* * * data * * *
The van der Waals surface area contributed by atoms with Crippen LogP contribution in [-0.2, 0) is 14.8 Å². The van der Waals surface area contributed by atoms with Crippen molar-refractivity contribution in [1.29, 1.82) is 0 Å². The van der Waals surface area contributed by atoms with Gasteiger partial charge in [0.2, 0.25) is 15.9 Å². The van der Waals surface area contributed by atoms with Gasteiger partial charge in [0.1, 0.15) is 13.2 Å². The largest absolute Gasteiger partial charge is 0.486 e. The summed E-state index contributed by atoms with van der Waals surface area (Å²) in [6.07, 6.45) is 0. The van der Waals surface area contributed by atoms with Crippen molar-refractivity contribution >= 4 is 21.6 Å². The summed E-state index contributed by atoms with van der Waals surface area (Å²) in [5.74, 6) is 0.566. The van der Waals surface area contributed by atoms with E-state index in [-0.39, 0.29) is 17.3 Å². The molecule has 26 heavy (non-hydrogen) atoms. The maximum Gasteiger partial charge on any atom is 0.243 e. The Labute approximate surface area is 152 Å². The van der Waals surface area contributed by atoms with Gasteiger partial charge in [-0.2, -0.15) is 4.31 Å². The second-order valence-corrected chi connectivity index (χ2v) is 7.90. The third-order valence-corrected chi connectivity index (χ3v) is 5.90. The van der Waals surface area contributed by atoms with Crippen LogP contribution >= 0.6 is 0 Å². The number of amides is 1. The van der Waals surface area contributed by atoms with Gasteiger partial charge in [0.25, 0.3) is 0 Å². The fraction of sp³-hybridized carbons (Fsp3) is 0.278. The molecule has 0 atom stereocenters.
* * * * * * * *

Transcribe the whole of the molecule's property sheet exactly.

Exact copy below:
The van der Waals surface area contributed by atoms with Crippen LogP contribution in [-0.2, 0) is 14.8 Å². The van der Waals surface area contributed by atoms with Crippen molar-refractivity contribution in [1.29, 1.82) is 0 Å². The van der Waals surface area contributed by atoms with Gasteiger partial charge in [0.2, 0.25) is 15.9 Å². The van der Waals surface area contributed by atoms with Gasteiger partial charge in [0.1, 0.15) is 13.2 Å². The largest absolute Gasteiger partial charge is 0.486 e. The summed E-state index contributed by atoms with van der Waals surface area (Å²) in [6.07, 6.45) is 0. The van der Waals surface area contributed by atoms with Crippen molar-refractivity contribution >= 4 is 21.6 Å². The summed E-state index contributed by atoms with van der Waals surface area (Å²) in [5.74, 6) is 0.566. The van der Waals surface area contributed by atoms with E-state index in [-0.39, 0.29) is 17.3 Å². The molecule has 26 heavy (non-hydrogen) atoms. The maximum Gasteiger partial charge on any atom is 0.243 e. The Labute approximate surface area is 152 Å². The van der Waals surface area contributed by atoms with Gasteiger partial charge in [-0.2, -0.15) is 4.31 Å². The second-order valence-corrected chi connectivity index (χ2v) is 7.90. The third-order valence-corrected chi connectivity index (χ3v) is 5.90. The van der Waals surface area contributed by atoms with Crippen LogP contribution >= 0.6 is 0 Å². The number of amides is 1. The van der Waals surface area contributed by atoms with Gasteiger partial charge in [0.25, 0.3) is 0 Å². The fraction of sp³-hybridized carbons (Fsp3) is 0.278. The molecule has 0 atom stereocenters.